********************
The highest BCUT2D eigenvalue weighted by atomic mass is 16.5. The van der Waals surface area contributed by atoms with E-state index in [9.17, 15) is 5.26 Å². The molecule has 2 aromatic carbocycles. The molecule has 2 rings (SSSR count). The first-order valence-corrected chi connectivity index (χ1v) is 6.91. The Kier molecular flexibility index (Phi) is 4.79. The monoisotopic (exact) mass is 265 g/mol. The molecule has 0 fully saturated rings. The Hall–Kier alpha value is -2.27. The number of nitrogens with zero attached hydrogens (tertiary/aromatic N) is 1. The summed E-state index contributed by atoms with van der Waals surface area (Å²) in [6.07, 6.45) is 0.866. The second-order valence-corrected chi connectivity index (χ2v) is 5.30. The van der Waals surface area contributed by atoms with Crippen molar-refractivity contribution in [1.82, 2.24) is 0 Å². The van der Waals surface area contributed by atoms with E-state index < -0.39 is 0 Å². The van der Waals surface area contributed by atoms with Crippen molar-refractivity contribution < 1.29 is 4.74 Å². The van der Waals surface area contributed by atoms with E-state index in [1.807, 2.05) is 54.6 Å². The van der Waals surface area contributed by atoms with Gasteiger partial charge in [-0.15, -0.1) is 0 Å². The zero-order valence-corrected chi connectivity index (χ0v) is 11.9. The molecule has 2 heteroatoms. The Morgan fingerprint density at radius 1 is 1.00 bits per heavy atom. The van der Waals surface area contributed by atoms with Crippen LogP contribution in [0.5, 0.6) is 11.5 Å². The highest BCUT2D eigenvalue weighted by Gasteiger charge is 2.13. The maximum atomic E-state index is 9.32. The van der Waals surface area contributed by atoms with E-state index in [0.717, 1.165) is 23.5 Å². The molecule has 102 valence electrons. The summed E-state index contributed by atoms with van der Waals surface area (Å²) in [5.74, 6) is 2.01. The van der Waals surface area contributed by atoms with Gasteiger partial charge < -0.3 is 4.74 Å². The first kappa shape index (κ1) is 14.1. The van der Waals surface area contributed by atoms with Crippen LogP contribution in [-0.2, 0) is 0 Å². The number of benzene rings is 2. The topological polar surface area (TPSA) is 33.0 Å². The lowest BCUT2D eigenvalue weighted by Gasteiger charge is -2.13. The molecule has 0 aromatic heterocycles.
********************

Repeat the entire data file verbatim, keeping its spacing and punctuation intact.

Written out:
The highest BCUT2D eigenvalue weighted by atomic mass is 16.5. The van der Waals surface area contributed by atoms with E-state index in [9.17, 15) is 5.26 Å². The molecule has 2 aromatic carbocycles. The molecule has 2 rings (SSSR count). The first-order valence-corrected chi connectivity index (χ1v) is 6.91. The Kier molecular flexibility index (Phi) is 4.79. The monoisotopic (exact) mass is 265 g/mol. The molecule has 0 fully saturated rings. The Hall–Kier alpha value is -2.27. The number of nitrogens with zero attached hydrogens (tertiary/aromatic N) is 1. The summed E-state index contributed by atoms with van der Waals surface area (Å²) in [6.07, 6.45) is 0.866. The second-order valence-corrected chi connectivity index (χ2v) is 5.30. The van der Waals surface area contributed by atoms with Crippen molar-refractivity contribution in [1.82, 2.24) is 0 Å². The van der Waals surface area contributed by atoms with E-state index < -0.39 is 0 Å². The van der Waals surface area contributed by atoms with Crippen molar-refractivity contribution < 1.29 is 4.74 Å². The van der Waals surface area contributed by atoms with E-state index in [1.807, 2.05) is 54.6 Å². The van der Waals surface area contributed by atoms with Gasteiger partial charge in [-0.15, -0.1) is 0 Å². The zero-order valence-corrected chi connectivity index (χ0v) is 11.9. The molecule has 2 heteroatoms. The Morgan fingerprint density at radius 1 is 1.00 bits per heavy atom. The van der Waals surface area contributed by atoms with Crippen LogP contribution in [0.5, 0.6) is 11.5 Å². The highest BCUT2D eigenvalue weighted by Gasteiger charge is 2.13. The maximum atomic E-state index is 9.32. The van der Waals surface area contributed by atoms with E-state index in [0.717, 1.165) is 23.5 Å². The molecule has 102 valence electrons. The summed E-state index contributed by atoms with van der Waals surface area (Å²) in [5.74, 6) is 2.01. The van der Waals surface area contributed by atoms with Gasteiger partial charge < -0.3 is 4.74 Å². The first kappa shape index (κ1) is 14.1. The van der Waals surface area contributed by atoms with Crippen LogP contribution in [-0.2, 0) is 0 Å². The number of benzene rings is 2. The topological polar surface area (TPSA) is 33.0 Å². The lowest BCUT2D eigenvalue weighted by Gasteiger charge is -2.13. The molecule has 0 aromatic heterocycles.